Recently I was in an independent bookstore and they had a novel by him on sale. The price was right and the cover blurbs looked interesting. So…what the Hell…I decided to spring for the price of the novel.
It’s called GUN MACHINE and it’s pretty good. It’s a classic detective novel featuring a New York City Police detective. The first five chapters or so are jam-packed with classic detective novel simile. Think the best of the old cats in the form and not some of the talented newer folk like Joe Lansdale. That stuff hooked me but I began to wonder if he could do that for the duration of the entire novel. My feeling is that he could, but chose not to do that. The average reader would have been hooked by that point, so why wring the old drippy gray thing dry when you don’t have to?
The story centers on Detective John Tallow who, in the first few pages of the novel, loses his partner to a crazed naked man brandishing a 12-guage shotgun (said nudist blowing his partner’s brains out). Tallow returns fire, kills the guy, and then makes an accidental discovery that brings down a shit-storm of woe on the detective and the investigative team who form around the event.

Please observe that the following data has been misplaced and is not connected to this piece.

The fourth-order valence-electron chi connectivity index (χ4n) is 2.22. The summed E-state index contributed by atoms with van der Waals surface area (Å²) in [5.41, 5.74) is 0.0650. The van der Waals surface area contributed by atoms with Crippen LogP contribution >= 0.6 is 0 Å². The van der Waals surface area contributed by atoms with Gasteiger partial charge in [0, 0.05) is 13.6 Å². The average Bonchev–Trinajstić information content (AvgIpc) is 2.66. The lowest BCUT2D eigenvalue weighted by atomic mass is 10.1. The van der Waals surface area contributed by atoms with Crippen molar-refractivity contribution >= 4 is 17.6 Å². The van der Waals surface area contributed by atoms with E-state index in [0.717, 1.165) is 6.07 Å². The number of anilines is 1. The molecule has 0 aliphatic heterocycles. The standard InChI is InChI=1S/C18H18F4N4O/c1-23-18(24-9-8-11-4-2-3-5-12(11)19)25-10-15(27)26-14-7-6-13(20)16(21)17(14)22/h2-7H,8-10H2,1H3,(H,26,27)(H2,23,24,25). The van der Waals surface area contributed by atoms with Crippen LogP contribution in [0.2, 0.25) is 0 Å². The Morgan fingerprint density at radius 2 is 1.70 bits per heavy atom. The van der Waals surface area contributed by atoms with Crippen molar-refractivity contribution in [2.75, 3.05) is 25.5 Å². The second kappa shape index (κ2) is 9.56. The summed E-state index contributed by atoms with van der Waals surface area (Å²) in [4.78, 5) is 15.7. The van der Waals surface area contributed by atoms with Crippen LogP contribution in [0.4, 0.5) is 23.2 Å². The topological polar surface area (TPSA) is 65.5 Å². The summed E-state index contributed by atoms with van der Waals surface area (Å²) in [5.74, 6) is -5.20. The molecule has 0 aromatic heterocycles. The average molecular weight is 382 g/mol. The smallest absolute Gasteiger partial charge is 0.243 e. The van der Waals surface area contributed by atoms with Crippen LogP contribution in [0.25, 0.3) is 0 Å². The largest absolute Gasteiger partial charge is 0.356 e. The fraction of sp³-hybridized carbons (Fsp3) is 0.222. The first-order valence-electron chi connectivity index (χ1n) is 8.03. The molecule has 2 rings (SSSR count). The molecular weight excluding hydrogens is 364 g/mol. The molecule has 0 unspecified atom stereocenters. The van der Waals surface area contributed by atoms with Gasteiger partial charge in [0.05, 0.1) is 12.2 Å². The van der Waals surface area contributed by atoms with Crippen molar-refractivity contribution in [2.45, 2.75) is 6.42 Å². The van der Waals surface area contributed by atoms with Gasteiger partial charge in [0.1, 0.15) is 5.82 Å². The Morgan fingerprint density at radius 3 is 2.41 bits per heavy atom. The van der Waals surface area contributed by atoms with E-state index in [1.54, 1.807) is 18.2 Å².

Ellis tells the story in quick, short, effective chapters, splitting the narrative between Tallow and the mysterious killer we see described only as “the Hunter”. Tallow has to figure out the origin and the meaning of an apartment decorated with hundreds of handguns used in the commission of murders. What is the gun used by the Son of Sam doing in there as a part of that metal collage? And how did that gun even get there when it’s supposed to be in police-controlled storage?
The author takes the reader on a curious journey through the history of the City of New York. From its earliest days as land being stolen from its native inhabitants, to the modern mystery of corruption and calculated murder.
It’s quite a feat and I rather enjoyed it. My only problem with the book at all was one moment over a chance meeting that was so improbable that it bugged me to no end, and I couldn’t figure out why Ellis couldn’t have come up with a better way to otherwise create an explanation for how those two characters could have met.
But if that’s all that bugged me, that’s a rare feat.
A pretty darned good book. I’ll have to see what other prose he’s written. But I still haven’t read any of his comics. Not sure if I will. Superheroes and all that kind of stuff, you know…
|GUN MACHINE by Warren Ellis.|